THURSDAY, NOVEMBER 15, 2018
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Implementation Deployment Structure Course Correction? Tips for Doing a Deployment Review

Course Correction? Tips for Doing a Deployment Review

It is not unusual to find that a few years down the road, the results from a Lean Six Sigma deployment are not quite as good as what a company hoped or expected. What often helps in that situation is a formal deployment review, conducted in much the same way as a tollgate review on an individual project.

The basic model for a deployment review is the same as for any review. The organization’s leadership will want to document both results and methods, as depicted in the simple grid shown in the table below. This will make it clear whether progress has been hindered by a breakdown in strategy and planning (the methods), in the execution of those plans (the results) or a combination of both.

Deployment Review Grid

Did the Organization Follow Its Deployment Plan?

Yes

No

Did the Organization Get the Results It Wanted?

Yes


No

Document the successes.


The methods the organization thought would be successful were not. Determine what went wrong

Desired results obtained despite not following the planned methods. What was missing or wrong in the plans? What new knowledge allowed the organization to get good results?


Determine why the plans were not followed. Were they poorly documented? Incomplete? Were insufficient resources (time, money, personnel) allotted to the effort?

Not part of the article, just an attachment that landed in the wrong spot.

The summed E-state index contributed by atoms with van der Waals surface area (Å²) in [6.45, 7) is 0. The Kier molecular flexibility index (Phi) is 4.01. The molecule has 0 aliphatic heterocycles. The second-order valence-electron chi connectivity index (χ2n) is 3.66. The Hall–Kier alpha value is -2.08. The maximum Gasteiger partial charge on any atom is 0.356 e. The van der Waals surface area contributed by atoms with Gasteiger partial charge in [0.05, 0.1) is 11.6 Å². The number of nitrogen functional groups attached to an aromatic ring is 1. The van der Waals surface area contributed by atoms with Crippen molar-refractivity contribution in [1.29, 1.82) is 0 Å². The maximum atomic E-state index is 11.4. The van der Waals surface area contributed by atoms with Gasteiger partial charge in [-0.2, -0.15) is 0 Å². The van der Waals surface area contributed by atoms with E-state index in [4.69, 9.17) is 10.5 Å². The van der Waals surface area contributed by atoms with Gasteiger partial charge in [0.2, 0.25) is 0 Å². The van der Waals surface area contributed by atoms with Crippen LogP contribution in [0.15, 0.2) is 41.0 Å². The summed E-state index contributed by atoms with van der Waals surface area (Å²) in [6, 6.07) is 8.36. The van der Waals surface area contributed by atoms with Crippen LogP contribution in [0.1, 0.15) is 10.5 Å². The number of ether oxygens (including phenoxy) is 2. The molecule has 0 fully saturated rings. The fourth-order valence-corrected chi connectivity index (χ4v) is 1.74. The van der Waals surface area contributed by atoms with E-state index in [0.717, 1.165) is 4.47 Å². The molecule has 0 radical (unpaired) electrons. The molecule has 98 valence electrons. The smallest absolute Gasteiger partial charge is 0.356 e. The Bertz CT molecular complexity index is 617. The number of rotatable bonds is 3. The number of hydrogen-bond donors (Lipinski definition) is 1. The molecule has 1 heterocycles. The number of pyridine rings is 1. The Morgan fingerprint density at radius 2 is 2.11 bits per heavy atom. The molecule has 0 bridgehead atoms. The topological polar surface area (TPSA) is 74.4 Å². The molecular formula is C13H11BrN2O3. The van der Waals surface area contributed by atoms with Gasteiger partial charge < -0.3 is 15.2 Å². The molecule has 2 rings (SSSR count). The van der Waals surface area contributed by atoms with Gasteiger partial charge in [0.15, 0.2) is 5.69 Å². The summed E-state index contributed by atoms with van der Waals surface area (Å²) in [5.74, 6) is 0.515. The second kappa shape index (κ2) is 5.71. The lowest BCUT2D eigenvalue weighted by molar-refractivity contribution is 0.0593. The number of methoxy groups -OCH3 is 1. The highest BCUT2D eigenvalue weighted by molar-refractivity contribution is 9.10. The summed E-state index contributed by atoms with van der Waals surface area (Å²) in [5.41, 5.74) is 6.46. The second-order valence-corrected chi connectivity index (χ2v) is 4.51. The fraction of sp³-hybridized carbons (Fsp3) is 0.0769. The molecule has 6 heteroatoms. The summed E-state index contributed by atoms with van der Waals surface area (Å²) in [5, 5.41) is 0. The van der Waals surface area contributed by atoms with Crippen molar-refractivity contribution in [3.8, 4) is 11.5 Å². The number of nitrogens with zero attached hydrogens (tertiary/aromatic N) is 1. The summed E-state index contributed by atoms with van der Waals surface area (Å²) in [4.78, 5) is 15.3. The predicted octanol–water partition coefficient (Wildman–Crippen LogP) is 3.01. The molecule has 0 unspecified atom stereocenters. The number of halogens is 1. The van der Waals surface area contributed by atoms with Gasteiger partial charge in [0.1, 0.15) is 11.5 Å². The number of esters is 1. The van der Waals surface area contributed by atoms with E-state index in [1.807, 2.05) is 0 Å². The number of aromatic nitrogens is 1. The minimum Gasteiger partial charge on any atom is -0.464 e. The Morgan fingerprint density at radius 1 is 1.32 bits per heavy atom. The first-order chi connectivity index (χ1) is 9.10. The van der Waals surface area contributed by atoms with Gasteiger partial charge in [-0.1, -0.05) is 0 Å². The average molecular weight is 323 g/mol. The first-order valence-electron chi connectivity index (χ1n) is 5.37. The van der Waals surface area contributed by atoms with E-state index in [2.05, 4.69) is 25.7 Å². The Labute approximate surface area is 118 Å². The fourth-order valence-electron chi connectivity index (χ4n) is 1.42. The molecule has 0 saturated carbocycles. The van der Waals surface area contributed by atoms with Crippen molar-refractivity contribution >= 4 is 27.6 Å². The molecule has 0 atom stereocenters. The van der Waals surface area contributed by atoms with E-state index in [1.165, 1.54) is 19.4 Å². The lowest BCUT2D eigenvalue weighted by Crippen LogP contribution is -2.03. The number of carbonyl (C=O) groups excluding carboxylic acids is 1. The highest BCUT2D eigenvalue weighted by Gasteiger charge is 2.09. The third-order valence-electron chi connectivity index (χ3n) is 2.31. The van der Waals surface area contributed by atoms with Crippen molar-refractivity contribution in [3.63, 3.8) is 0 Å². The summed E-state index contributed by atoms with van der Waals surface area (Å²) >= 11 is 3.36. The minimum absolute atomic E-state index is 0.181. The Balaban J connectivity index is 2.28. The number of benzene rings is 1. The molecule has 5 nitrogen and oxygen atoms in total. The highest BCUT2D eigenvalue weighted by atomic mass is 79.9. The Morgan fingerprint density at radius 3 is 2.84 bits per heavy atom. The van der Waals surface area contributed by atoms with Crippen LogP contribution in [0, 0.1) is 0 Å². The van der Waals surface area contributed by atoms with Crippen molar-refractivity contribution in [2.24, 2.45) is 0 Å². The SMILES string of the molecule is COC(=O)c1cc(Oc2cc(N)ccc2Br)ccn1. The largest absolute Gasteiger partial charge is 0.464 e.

Elements of Deployment

Elements of Deployment

What exactly should be looked at in terms of results and methods? Successful deployments are the result of the interaction of three elements – strategy integration, execution and skilled infrastructure (see figure above).

As the figure shows, it is clear that the three elements of deployment drive each other in particular ways. Strategic clarity gives the focus needed for effective execution; having skilled resources is necessary to ensure that the strategy is appropriate in the first place, that its interpretation is consistent, and that the organization has the necessary level of commitment needed to sustain the effort.

Targeting the deployment review on these areas may not catch every roadblock or barrier, but should expose those are the most harmful in terms of results.

Strategy Integration Review

Translating the table grid at this level means determining whether the organization had a clearly defined strategy associated with its Lean Six Sigma deployment, and whether both the hard and soft results are documenting.

Method Questions
> What was the burning platform driving Lean Six Sigma deployment?
> Was the strategic importance of the goals clearly communicated to all involved?
> Was progress regularly reviewed against the goals?
> How does the organization ensure that project selection is driven by priority business needs?

Results Questions
> Is there reliable data on performance before and after changes were made? (Sometimes good results are obscured by poor data collection; or vice versa, bad results can look good if data is unreliable.)
> What documentation does the organization have showing progress toward or shortfalls relating to strategic goals?

Skilled Infrastructure Review

What has made Lean Six Sigma much more successful than its predecessors is having an implementation infrastructure that effectively translates the strategic agenda into actions to maximize value and provide effective management and monitoring of results.

Method Questions
> Is there a deployment Champion in each business unit? What training and experience does he or she have?
> Have project sponsors been trained in Lean Six Sigma basics and project review basics?
> How good are the mechanisms in place for connecting resources working in terms of support and communication? What is the basis for this judgment?
> What evidence does the organization have that Lean Six Sigma is becoming integrated into the daily management practices of the business?
> What is being done to ensure that deployed resources are carrying out their responsibilities? (For example, are they held accountable for both methods and sustainable results?)